And if we only export goods but import nothing? Well, why would we work hard to produce goods for others when there is nothing we want in return? The value of our money will be infinite, we won’t give it up for useless foreign paper. This extreme highlights how currencies appreciate, people are unwilling to part with the local paper because they have little use for foreign.

So let’s move away from the over simplification. Imagine that all we need as a country can be produce locally, from food to ventilators, pen to servers, what would stop the government from implementing a US sized intervention? For as long as we are able to produce what people want, the government can safely intervene to generate demand and kick stick the economy.

We are faced with weak demand, which, if addressed will return the economy to health, create jobs and eventually generate tax revenue that will be used to repay the borrowing. Our limit would not be money. But of what use is demand if it cannot be met locally? Demand that will not get people back to work cannot be sustained.

Think about it — if we were each given N1m today as COVID-19 palliative, what will we buy? Clearly we don’t produce enough goods for that amount to be spent locally so we will end up bidding up prices for goods and for foreign currencies. why enable demand that will merely worsen your balance of trade & exhaust your reserves?

That’s the cap we must acknowledge & deal with — our money is a unit of exchange for their goods, and that’s why are economy remains an appendage to their economy. We are communicating their products, their progress, their value & by implication, their values.

And we are unwittingly comparing our options to theirs, measuring our interventions against theirs, judging our economy using their money. I think purchasing power parity is underrated, I know GDP is inadequate, even misleading.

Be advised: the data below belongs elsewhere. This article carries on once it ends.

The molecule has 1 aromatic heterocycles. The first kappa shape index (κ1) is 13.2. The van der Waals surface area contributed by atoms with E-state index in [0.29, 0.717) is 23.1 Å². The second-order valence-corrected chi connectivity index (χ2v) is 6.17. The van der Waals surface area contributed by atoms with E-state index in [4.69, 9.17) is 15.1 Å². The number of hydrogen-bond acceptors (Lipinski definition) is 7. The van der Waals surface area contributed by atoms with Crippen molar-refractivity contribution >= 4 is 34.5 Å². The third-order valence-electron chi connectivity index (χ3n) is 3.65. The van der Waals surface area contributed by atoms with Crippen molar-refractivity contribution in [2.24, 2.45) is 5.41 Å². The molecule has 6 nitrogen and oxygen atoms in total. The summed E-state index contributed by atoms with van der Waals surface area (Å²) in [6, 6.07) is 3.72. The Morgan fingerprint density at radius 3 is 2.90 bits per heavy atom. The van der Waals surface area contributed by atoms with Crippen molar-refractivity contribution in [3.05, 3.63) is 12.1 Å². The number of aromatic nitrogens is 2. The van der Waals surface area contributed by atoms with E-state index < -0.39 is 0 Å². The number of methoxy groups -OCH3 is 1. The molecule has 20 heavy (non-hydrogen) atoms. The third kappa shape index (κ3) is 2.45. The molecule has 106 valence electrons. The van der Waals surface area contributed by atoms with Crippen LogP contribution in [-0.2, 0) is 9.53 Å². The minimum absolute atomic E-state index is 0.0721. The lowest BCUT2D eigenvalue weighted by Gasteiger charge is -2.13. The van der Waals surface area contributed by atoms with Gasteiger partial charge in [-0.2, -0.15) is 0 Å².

We must begin to look beyond money, a mere representation of value created by combining our ingenuity (entrepreneurship), our resources, our human capital with a dash of capital (no, not paper money but economic assets like hoes & softwares). We must see value. Feel it. Deliver it.

To make things in Nigeria is no less important that the fight for independence, to buy things made in Nigeria is a fight to be free. The most important job of any government in an economic crisis is to enable job creations by empowering employers of labour. There are far too many roadblocks, obstacles, regulators, toll gates and people who are paid to take. Too many desk jobs in government offices, too few field officers.

Our role (you & I) in this economic downturn is to create demand for local goods and services, to substitute, where possible, all things foreign with things local. If we don’t do so willingly, it will be imposed on us by $20 oil, by declining reserves, by devaluation. If we do, our economy will grow, our production will expand, unemployment will fall.

I have been asked if it is that simple. Yes, continue to consume what you can’t produce and failing to produce something to exchange for it is inevitable ruin. Beginning to produce what you need is common sense, a process assisted by buying local.

Paper is nothing, production is everything. And productivity, the outcome of the quality of labour, use of capital (technology) and a government that assist rather than frustrate the entrepreneurship is the king of everything.

Let’s not consume our way to penury or regulate our nation to poverty. Instead, let us educate our workforce, let us equip our entrepreneurs, let us convince our bureaucrats that they are better off building rather than holding us back.

Let us start from the beginning, some things can’t be skipped.

Abubakar Suleiman




Abubakar Suleiman

20 yrs in finance. a believer in efficient markets, emerging technologies and small businesses in unlocking productivity. impact investing. a twat-ter.